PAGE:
I love the natural hair movement! It is a new phenomenon that has completely shifted the way many women of color care for their hair. It reminds me of the 1970’s and 1980’s during the Black Power and Black Feminist movements. It certainly has its pros and its cons. Some women may feel left out if they are relaxed, or kinks may seem more valued than curls, society may turn up their noses at the site of a tight curl, transitioning without a big chop can be a ball of frustration, and family members may not embrace twist outs and other protective styles as ‘good enough’. But, despite the many reservations women have about the natural hair revolution there are many reasons why I, a relaxed but soon-to be- transitioner, love this movement:

1. It Inspires and Sparks Creativity
All of the gorgeous photos I see on a daily basis, and the level of confidence that these women have is inspiring! It also motivates other black women to give it a try, and it gives them a visual of results. It makes a relaxed girl consider going natural just by seeing just how healthy, long, and versatile black hair can really be. Additionally, it can shift a girl’s confidence and personal style just by changing her hair! It brings a level of creativity that often gets buried in the normal hustle and bustle of life.

2. It Takes Us Back To Our Roots (Literally!)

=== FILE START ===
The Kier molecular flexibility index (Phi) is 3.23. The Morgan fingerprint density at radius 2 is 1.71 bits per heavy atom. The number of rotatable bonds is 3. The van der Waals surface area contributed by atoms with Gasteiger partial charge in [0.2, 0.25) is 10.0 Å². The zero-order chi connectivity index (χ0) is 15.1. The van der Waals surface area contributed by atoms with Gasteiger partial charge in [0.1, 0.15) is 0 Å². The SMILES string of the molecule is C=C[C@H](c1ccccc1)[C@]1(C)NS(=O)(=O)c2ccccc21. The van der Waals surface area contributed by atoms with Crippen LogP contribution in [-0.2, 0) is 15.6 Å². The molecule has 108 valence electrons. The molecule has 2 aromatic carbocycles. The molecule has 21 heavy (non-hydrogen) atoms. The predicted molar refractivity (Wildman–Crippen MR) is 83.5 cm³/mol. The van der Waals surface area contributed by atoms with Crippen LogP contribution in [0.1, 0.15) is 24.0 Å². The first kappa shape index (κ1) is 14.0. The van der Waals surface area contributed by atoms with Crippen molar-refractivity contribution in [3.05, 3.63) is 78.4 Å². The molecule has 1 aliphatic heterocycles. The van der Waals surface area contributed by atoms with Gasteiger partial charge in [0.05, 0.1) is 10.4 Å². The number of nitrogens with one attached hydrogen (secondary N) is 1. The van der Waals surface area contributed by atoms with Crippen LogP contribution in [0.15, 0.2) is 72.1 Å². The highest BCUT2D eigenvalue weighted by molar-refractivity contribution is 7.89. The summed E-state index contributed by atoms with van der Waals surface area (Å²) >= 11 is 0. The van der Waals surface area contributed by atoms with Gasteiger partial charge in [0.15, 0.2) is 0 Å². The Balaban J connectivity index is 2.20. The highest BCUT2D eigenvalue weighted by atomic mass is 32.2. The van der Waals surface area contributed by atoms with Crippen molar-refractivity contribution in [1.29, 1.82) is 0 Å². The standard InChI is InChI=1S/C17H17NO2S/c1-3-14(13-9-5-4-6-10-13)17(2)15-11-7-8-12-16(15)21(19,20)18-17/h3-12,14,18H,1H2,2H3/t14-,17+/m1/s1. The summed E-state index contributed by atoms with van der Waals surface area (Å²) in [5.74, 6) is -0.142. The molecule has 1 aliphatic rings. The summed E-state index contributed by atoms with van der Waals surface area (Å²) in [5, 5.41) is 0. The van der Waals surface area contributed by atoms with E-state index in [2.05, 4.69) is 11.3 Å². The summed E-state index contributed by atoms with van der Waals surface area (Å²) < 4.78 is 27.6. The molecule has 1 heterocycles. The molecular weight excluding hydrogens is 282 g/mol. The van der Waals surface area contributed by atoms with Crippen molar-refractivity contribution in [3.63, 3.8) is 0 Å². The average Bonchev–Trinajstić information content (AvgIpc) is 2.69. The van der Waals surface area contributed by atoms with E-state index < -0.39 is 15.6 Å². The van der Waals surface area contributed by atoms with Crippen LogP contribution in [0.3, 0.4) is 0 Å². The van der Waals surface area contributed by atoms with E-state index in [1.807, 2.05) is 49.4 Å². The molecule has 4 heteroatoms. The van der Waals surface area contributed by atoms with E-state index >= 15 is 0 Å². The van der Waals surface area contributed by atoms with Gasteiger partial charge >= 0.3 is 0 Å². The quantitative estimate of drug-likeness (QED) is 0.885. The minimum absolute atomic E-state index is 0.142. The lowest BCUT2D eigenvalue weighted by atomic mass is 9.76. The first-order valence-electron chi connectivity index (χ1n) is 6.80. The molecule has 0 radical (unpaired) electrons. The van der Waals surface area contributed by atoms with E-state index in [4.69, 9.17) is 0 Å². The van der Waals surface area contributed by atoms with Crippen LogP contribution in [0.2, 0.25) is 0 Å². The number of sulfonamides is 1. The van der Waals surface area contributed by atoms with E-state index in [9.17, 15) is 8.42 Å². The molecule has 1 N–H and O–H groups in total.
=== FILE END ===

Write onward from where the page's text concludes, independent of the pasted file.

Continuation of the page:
Deciding to embark on a healthy hair journey whether relaxed or natural really allows women to learn about themselves, and in the process brings them closer to their culture. By learning about your hair consequently your learning about a part of you that is historical and traditional. It connects Black women back to their culture and roots. It brings a new sense of freedom, especially when getting the big chop or surviving the transition phase. Black hair is political whether we want to admit or not. It makes a statement regardless of our intentions, but most importantly it shouts to the world that you are not afraid to be your true, authentic self. Embracing your hair is embracing your cultural background too believe it or not.

READ the rest of the article at DE Naturalistas Blog where this post was published as a guest post: